June 5, 2009
Robinson wins Orange Prize for 'Home'
University of Iowa Writers' Workshop faculty member Marilynne Robinson has been awarded the Orange Prize for Fiction for her third novel, "Home," the companion to her Pulitzer Prize-winning novel, "Gilead."
[Note: A new episode of "Conversations from the Iowa Writers' Workshop" featuring Robinson will air several times in June on the Big 10 Network. The program, produced by the UI Center for Media Production, airs at 9:30 p.m. June 16, noon June 18 and 11:30 a.m. June 19, all Central Daylight Time.]
Robinson received the award during a ceremony at London's Royal Festival Hall Wednesday.
Robinson beat five other female fiction writers from around the world for the Orange honor, which included a $48,000 cash prize. Fi Glover, chair of judges, described "Home" as a "kind, wise, enriching novel" that was "exquisitely crafted." Added Glover, "We were unanimously agreed -- it is a profound work of art."
"Home" portrays other characters in the Iowa town of Gilead. Bob Thompson wrote in the Washington Post, "Set in precisely the same time and locale as 'Gilead,' it revisits characters the author found herself unwilling to give up. Yet it is not a sequel. With different people's stories moved to center stage, 'Home' manages to be both intertwined with its predecessor and a work that stands alone."
A starred review in Publishers Weekly called "Home" "an elegant variation on the parable of the prodigal son's return."
"In giving an ancient drama of grace and perdition such a strong domestic setup, Robinson stakes a fierce claim to a divine recognition behind the rituals of home," the review stated.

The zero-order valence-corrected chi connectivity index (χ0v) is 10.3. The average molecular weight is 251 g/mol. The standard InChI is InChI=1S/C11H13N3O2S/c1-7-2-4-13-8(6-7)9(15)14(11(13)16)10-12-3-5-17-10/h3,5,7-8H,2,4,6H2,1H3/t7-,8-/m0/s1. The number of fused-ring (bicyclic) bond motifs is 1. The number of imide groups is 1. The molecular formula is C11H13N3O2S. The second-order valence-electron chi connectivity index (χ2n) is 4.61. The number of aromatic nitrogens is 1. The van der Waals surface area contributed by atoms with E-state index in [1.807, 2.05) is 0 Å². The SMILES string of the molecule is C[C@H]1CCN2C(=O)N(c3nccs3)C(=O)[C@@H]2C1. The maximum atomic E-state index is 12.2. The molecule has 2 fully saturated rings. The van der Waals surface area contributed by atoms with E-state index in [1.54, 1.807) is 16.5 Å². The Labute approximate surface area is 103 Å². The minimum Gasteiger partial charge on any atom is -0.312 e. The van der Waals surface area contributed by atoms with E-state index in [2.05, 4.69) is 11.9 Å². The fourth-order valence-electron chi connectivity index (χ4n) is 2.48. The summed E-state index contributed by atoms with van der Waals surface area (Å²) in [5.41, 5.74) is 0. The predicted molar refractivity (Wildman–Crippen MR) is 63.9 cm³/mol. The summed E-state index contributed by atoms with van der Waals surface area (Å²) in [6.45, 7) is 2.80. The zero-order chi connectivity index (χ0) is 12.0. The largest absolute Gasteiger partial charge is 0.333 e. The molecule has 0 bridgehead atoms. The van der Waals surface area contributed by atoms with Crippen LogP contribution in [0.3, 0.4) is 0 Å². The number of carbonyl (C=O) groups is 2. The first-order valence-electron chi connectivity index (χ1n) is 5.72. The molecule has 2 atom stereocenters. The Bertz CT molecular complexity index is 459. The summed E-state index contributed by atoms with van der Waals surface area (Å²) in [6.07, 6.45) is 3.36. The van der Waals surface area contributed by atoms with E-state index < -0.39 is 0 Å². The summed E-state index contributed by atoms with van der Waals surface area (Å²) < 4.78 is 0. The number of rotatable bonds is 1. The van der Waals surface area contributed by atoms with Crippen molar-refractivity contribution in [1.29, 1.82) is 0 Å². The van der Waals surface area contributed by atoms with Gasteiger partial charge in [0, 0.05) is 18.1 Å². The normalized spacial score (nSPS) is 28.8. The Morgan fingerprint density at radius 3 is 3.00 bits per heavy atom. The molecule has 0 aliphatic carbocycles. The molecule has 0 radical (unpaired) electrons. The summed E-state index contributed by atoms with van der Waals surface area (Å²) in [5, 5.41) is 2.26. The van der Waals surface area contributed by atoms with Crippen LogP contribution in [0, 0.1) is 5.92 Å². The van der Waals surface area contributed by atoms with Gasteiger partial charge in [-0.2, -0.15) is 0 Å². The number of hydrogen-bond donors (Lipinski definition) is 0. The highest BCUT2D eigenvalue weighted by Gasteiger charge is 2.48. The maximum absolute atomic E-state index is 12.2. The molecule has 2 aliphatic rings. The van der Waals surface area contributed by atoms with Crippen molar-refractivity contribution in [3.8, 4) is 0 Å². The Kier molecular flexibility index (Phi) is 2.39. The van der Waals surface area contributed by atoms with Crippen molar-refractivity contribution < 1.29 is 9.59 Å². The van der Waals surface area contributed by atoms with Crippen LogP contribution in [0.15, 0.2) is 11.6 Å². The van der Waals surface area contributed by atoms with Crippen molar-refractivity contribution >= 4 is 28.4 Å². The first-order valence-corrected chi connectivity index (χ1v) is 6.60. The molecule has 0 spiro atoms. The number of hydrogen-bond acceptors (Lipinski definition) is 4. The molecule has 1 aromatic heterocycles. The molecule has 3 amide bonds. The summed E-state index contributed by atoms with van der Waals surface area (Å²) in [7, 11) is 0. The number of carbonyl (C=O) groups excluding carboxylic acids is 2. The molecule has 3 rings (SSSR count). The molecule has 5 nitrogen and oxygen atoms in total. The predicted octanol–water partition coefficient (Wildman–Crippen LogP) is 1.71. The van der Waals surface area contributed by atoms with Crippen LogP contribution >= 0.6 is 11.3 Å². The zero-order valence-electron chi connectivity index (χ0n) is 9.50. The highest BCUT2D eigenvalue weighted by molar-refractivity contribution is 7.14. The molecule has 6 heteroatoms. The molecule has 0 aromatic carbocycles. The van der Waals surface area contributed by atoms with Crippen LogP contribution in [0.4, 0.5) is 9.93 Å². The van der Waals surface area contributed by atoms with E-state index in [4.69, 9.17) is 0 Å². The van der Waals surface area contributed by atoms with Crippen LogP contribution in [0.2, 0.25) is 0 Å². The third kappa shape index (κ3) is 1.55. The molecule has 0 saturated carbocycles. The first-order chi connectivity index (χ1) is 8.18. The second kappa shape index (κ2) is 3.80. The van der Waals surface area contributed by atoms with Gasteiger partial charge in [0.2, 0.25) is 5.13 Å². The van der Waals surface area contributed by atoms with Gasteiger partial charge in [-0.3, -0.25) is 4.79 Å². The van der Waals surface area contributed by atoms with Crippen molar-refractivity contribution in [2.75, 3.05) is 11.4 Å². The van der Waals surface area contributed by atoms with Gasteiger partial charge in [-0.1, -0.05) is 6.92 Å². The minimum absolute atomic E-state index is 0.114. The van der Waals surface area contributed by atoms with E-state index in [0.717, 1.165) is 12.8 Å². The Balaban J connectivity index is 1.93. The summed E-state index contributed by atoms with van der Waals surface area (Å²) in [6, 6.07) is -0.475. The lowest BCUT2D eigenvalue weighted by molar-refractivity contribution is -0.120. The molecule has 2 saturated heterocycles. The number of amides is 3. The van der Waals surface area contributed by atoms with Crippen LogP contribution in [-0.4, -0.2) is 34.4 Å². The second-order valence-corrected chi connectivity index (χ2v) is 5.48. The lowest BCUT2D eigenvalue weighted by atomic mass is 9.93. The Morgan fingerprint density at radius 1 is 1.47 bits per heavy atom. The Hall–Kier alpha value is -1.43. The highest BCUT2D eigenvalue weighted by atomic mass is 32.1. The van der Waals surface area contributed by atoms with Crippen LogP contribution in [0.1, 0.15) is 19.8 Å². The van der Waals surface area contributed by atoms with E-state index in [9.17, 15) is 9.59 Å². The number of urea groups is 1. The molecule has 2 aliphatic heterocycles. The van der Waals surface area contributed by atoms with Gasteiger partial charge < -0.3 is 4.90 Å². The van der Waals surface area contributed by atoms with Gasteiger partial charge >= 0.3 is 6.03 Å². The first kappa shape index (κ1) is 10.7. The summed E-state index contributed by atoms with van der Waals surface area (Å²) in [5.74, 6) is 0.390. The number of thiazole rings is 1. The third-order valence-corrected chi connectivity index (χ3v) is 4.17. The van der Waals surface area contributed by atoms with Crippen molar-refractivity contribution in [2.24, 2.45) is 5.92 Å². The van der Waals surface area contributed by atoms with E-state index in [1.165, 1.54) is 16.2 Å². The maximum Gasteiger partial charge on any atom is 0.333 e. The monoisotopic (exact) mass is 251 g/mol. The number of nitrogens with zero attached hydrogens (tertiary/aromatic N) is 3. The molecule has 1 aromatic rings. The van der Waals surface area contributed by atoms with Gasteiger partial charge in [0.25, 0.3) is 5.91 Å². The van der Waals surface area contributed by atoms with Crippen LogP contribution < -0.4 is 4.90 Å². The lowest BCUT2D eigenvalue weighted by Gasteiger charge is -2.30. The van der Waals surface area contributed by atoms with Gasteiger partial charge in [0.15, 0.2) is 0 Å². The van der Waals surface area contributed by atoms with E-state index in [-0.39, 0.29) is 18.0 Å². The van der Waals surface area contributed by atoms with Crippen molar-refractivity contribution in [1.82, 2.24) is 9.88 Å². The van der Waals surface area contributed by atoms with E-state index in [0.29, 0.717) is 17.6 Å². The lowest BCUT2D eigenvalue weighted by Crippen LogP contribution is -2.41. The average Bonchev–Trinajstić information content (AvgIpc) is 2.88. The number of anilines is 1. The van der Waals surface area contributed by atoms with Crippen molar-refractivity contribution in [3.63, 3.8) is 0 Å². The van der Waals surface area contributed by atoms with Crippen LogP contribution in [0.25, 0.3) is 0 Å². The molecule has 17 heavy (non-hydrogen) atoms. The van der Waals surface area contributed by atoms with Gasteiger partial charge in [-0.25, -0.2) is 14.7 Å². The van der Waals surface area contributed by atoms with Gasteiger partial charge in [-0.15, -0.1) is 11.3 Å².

In addition to winning the Pulitzer in 2005, "Gilead" won the 2004 National Book Critics Circle Award for Fiction and the 2005 Ambassador Book Award and was a finalist for the PEN/Faulkner Award. Her first novel, "Housekeeping," was a Pulitzer finalist two decades ago, when it won the PEN/Hemingway Award. In the intervening years she wrote two nonfiction books, "Mother Country" and "The Death of Adam."
In 1998, Robinson was selected by the American Academy of Arts and Letters to receive a Strauss Living, a five-year stipend totaling a quarter of a million dollars that was established to enable writers to focus entirely on their work without requiring other employment. The UI responded in a manner that is astonishing by the standards of most institutions: she was granted a five-year leave of absence.
But Robinson soon found that teaching had become an essential part of her life. After only 18 months on leave, she turned down the remainder of the stipend to return to the workshop.
The Writers' Workshop is a graduate program in the UI College of Liberal Arts and Sciences. More information about the program is available at http://www.uiowa.edu/~iww/.
STORY SOURCE: University of Iowa News Services, 300 Plaza Centre One, Suite 371, Iowa City, Iowa 52242-2500
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